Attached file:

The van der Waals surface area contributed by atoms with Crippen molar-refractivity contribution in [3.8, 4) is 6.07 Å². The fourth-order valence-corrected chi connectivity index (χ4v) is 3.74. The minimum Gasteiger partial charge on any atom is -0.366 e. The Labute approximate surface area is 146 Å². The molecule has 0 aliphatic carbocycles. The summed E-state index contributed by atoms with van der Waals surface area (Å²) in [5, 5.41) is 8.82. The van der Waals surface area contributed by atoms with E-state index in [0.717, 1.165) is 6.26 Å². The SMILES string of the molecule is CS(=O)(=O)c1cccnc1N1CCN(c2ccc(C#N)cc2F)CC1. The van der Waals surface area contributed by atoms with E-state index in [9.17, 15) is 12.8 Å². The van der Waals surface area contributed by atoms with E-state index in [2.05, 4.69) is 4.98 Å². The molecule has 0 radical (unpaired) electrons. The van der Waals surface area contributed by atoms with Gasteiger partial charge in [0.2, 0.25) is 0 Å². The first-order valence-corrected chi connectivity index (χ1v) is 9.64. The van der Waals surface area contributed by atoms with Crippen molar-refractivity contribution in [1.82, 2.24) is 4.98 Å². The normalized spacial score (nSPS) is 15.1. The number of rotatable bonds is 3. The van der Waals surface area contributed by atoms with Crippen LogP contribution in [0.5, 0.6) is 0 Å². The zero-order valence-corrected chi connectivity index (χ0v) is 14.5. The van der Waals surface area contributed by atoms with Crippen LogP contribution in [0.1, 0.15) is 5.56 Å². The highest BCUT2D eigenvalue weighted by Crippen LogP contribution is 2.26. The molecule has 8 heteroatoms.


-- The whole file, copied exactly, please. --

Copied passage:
The van der Waals surface area contributed by atoms with Crippen molar-refractivity contribution in [3.8, 4) is 6.07 Å². The fourth-order valence-corrected chi connectivity index (χ4v) is 3.74. The minimum Gasteiger partial charge on any atom is -0.366 e. The Labute approximate surface area is 146 Å². The molecule has 0 aliphatic carbocycles. The summed E-state index contributed by atoms with van der Waals surface area (Å²) in [5, 5.41) is 8.82. The van der Waals surface area contributed by atoms with E-state index in [0.717, 1.165) is 6.26 Å². The SMILES string of the molecule is CS(=O)(=O)c1cccnc1N1CCN(c2ccc(C#N)cc2F)CC1. The van der Waals surface area contributed by atoms with E-state index in [9.17, 15) is 12.8 Å². The van der Waals surface area contributed by atoms with E-state index in [2.05, 4.69) is 4.98 Å². The molecule has 0 radical (unpaired) electrons. The van der Waals surface area contributed by atoms with Gasteiger partial charge in [0.2, 0.25) is 0 Å². The first-order valence-corrected chi connectivity index (χ1v) is 9.64. The van der Waals surface area contributed by atoms with Crippen molar-refractivity contribution in [1.82, 2.24) is 4.98 Å². The normalized spacial score (nSPS) is 15.1. The number of rotatable bonds is 3. The van der Waals surface area contributed by atoms with Crippen LogP contribution in [0.5, 0.6) is 0 Å². The zero-order valence-corrected chi connectivity index (χ0v) is 14.5. The van der Waals surface area contributed by atoms with Crippen LogP contribution in [0.1, 0.15) is 5.56 Å². The highest BCUT2D eigenvalue weighted by Crippen LogP contribution is 2.26. The molecule has 8 heteroatoms.